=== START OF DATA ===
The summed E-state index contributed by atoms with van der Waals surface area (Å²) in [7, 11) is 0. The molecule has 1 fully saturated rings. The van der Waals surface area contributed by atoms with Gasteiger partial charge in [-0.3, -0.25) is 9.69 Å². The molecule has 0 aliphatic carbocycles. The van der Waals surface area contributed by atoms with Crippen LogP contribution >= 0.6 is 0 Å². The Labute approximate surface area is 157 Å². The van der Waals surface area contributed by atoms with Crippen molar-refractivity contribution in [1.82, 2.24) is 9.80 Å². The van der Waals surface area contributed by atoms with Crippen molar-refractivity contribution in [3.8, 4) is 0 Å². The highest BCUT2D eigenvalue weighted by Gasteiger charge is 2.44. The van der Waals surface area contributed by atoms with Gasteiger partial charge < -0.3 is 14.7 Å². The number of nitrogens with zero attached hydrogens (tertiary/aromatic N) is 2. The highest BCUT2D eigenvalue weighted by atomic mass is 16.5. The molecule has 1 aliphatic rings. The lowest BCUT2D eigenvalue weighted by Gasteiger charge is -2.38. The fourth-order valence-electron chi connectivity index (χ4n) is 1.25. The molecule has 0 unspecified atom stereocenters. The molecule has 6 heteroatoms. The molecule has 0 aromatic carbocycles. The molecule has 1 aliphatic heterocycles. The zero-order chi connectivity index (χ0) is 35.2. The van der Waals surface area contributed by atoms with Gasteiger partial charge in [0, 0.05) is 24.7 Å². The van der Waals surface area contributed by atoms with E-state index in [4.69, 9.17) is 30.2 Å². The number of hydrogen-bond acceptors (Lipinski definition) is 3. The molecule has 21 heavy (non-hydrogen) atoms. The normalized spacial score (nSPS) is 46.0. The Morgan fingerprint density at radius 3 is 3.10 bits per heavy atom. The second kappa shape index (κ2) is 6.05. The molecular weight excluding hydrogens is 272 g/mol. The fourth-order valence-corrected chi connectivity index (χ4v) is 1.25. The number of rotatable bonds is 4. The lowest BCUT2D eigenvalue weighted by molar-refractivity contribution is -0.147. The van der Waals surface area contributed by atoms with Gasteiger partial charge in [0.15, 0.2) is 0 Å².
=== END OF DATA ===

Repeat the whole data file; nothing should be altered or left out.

The summed E-state index contributed by atoms with van der Waals surface area (Å²) in [7, 11) is 0. The molecule has 1 fully saturated rings. The van der Waals surface area contributed by atoms with Gasteiger partial charge in [-0.3, -0.25) is 9.69 Å². The molecule has 0 aliphatic carbocycles. The van der Waals surface area contributed by atoms with Crippen LogP contribution >= 0.6 is 0 Å². The Labute approximate surface area is 157 Å². The van der Waals surface area contributed by atoms with Crippen molar-refractivity contribution in [1.82, 2.24) is 9.80 Å². The van der Waals surface area contributed by atoms with Crippen molar-refractivity contribution in [3.8, 4) is 0 Å². The highest BCUT2D eigenvalue weighted by Gasteiger charge is 2.44. The van der Waals surface area contributed by atoms with Gasteiger partial charge < -0.3 is 14.7 Å². The number of nitrogens with zero attached hydrogens (tertiary/aromatic N) is 2. The highest BCUT2D eigenvalue weighted by atomic mass is 16.5. The molecule has 1 aliphatic rings. The lowest BCUT2D eigenvalue weighted by Gasteiger charge is -2.38. The fourth-order valence-electron chi connectivity index (χ4n) is 1.25. The molecule has 0 unspecified atom stereocenters. The molecule has 6 heteroatoms. The molecule has 0 aromatic carbocycles. The molecule has 1 aliphatic heterocycles. The zero-order chi connectivity index (χ0) is 35.2. The van der Waals surface area contributed by atoms with Gasteiger partial charge in [0, 0.05) is 24.7 Å². The van der Waals surface area contributed by atoms with E-state index in [4.69, 9.17) is 30.2 Å². The number of hydrogen-bond acceptors (Lipinski definition) is 3. The molecule has 21 heavy (non-hydrogen) atoms. The normalized spacial score (nSPS) is 46.0. The Morgan fingerprint density at radius 3 is 3.10 bits per heavy atom. The second kappa shape index (κ2) is 6.05. The molecular weight excluding hydrogens is 272 g/mol. The fourth-order valence-corrected chi connectivity index (χ4v) is 1.25. The number of rotatable bonds is 4. The lowest BCUT2D eigenvalue weighted by molar-refractivity contribution is -0.147. The van der Waals surface area contributed by atoms with Gasteiger partial charge in [0.15, 0.2) is 0 Å².